Serious efforts to remake Colorado high schools into more “user-friendly” environments are not limited to the charter school community. Superintendent Charlotte Ciancio has worked to incorporate the advantages of personalization and choice into the suburban Mapleton Public Schools north of Denver. In recent years she has led the conversion of the district’s Skyview High School into six smaller program options–including arts, technology, and expeditionary learning.

Bringing her “small by design” innovation experience to CCHSI, Ciancio says the transformation can be challenging but the early signs of success have been rewarding. She hears from the student advisory council she meets with every month about how the new school environments are meeting their needs.

“The kids are so proud of what they are creating in their own schools, the cultures they’re creating, the learning approaches and strategies they are involved in developing,” Ciancio said.

Leading the Way

Mario Williams, principal of Denver’s George Washington High School, has made personal connections with students a high priority. “I think that every student walking into the school ought to be able to know that someone knows their name, and can say they feel they’re cared for,” he said.

Williams also said teachers in different departments are required to communicate better than they do in other schools, to facilitate the school’s relationship with students. In a process he calls “articulation,” the principal gathers the teachers for 90 minutes each Monday “to have a serious conversation” about the vision teachers have and specific ways to meet students’ needs.

“It’s phenomenal what these teachers can do,” said Williams. “We’ve given teachers the opportunity to be empowered.”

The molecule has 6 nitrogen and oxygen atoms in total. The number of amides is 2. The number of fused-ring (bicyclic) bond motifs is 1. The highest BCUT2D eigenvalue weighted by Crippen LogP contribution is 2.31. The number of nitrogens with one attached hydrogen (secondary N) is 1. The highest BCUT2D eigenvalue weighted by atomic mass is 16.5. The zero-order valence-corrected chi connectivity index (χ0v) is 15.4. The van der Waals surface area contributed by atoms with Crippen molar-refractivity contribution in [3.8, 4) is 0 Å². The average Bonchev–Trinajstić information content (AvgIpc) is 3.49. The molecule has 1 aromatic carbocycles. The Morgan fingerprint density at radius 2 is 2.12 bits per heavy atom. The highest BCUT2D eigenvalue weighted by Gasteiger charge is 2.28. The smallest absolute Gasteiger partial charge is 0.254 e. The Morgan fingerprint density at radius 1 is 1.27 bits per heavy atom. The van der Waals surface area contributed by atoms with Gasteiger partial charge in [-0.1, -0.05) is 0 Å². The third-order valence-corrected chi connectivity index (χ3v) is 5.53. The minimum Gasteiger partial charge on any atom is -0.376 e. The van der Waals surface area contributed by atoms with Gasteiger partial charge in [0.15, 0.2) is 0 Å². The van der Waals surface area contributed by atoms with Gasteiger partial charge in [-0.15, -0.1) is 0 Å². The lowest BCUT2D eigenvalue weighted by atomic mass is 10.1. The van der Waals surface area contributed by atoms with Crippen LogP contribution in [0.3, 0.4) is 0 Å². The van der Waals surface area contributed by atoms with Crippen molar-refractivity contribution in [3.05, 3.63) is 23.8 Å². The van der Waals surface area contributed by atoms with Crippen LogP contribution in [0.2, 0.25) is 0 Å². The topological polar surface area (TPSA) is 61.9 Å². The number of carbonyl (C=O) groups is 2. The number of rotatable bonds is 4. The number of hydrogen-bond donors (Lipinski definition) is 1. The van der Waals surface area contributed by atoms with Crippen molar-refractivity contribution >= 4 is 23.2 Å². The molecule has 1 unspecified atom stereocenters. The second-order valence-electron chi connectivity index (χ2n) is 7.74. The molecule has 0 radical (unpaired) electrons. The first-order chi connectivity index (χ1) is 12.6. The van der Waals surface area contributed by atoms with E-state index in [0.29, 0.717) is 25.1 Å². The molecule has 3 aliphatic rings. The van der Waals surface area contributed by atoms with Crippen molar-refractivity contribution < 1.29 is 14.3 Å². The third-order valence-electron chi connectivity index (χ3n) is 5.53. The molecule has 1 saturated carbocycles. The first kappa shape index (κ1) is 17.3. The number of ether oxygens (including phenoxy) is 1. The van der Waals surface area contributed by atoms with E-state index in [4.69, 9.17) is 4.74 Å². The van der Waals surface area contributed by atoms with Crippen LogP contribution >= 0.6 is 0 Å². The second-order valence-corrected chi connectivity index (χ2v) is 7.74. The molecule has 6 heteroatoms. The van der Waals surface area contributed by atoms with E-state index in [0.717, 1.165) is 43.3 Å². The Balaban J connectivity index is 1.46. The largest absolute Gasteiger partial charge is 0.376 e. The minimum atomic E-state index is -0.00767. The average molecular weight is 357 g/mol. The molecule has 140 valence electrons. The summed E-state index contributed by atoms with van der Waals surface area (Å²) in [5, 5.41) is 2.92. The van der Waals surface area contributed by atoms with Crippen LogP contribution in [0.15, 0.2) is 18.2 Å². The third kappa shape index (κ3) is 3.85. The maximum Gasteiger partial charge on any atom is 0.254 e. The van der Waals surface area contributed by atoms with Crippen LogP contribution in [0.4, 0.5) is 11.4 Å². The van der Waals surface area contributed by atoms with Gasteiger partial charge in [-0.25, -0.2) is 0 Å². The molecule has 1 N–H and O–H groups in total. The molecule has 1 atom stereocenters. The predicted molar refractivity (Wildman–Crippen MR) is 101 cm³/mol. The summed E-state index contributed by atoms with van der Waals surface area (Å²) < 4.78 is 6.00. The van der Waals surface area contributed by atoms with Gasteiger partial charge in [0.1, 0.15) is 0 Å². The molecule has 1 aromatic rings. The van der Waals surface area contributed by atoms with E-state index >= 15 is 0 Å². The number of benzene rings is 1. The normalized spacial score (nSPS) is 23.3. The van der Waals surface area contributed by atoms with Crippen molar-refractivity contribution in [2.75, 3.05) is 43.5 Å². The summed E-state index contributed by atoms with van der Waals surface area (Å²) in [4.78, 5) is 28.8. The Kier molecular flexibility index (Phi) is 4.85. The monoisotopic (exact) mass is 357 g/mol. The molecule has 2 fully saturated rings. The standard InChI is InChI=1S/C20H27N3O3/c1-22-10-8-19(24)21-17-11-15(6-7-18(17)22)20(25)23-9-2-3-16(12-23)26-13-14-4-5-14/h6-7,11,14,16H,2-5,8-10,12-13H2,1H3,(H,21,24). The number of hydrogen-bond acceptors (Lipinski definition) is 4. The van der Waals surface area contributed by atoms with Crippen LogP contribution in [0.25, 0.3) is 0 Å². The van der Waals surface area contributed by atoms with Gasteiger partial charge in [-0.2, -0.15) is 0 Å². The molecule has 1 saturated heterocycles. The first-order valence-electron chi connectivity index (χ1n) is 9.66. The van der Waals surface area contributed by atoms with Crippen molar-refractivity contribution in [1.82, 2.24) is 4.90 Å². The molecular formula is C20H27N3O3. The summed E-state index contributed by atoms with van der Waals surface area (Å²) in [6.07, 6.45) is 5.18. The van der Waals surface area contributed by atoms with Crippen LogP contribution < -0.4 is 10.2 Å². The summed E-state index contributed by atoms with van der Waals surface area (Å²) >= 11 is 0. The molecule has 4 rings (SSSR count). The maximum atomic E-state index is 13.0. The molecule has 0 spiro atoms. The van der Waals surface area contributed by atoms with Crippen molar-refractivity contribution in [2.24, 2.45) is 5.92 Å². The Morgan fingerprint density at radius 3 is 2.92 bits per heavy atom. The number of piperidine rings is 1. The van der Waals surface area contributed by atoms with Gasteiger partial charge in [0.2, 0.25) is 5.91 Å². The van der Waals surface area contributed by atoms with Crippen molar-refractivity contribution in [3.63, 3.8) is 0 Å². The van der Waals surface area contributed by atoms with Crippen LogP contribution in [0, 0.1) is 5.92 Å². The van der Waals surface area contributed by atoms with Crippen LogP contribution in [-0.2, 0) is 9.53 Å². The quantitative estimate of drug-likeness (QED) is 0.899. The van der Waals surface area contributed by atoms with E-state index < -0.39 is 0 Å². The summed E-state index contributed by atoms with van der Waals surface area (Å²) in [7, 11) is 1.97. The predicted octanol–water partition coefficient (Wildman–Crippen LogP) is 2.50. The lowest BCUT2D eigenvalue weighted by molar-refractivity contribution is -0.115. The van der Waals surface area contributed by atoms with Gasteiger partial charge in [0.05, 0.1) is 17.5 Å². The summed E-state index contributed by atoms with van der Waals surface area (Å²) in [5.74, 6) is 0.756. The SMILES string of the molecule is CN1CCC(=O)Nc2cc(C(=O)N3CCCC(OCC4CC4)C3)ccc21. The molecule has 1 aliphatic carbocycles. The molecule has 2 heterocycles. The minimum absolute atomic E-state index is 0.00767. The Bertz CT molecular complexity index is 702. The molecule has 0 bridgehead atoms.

Williams highlighted his school’s attractiveness by pointing out that more than half its students opt to attend from outside the area. Many come to participate in its rigorous international college-prep program. A former member of the Denver Commission on High School Reform, Williams said the experiences gained from his school district’s earlier endeavor helped inform CCHSI.

“I think we’re leading the way,” said Williams. “But it takes time. There’s no such thing as a one-size-fits-all solution.”

Restructuring Choices, Expectations

Denver and Mapleton aside, the commission members believe most large school systems do not offer students enough choices.

“As kids get older, they develop their own interests, and schools need to capitalize on those passions and interests,” Schoales said.

Schoales said the commission recommends high schools “take a hard look at reorganizing resources” to meet students’ needs. The old approach of providing a breadth of courses that don’t relate to accountability standards, such as extra foreign languages and specialized art classes, is inadequate, he said. Instead, school leaders should focus the curriculum on core expectations while still offering an array of program philosophies that engage different students.

The commission does not call for more effort from individual educators, but for a new structure to meet society’s expectations that a majority of kids pursue higher education.

“High school faculties and staffs in most schools are working their tails off,” Schoales said. “It’s not that people aren’t working hard enough. It’s a fundamental redesign that needs to happen.”

Ben DeGrow ([email protected]) is a policy analyst for the Independence Institute, a nonprofit think tank in Golden, Colorado.

For more information …

Information on Colorado Children’s Campaign is available online at

For more on the Denver School of Science and Technology, visit

For more on Mapleton Public Schools, visit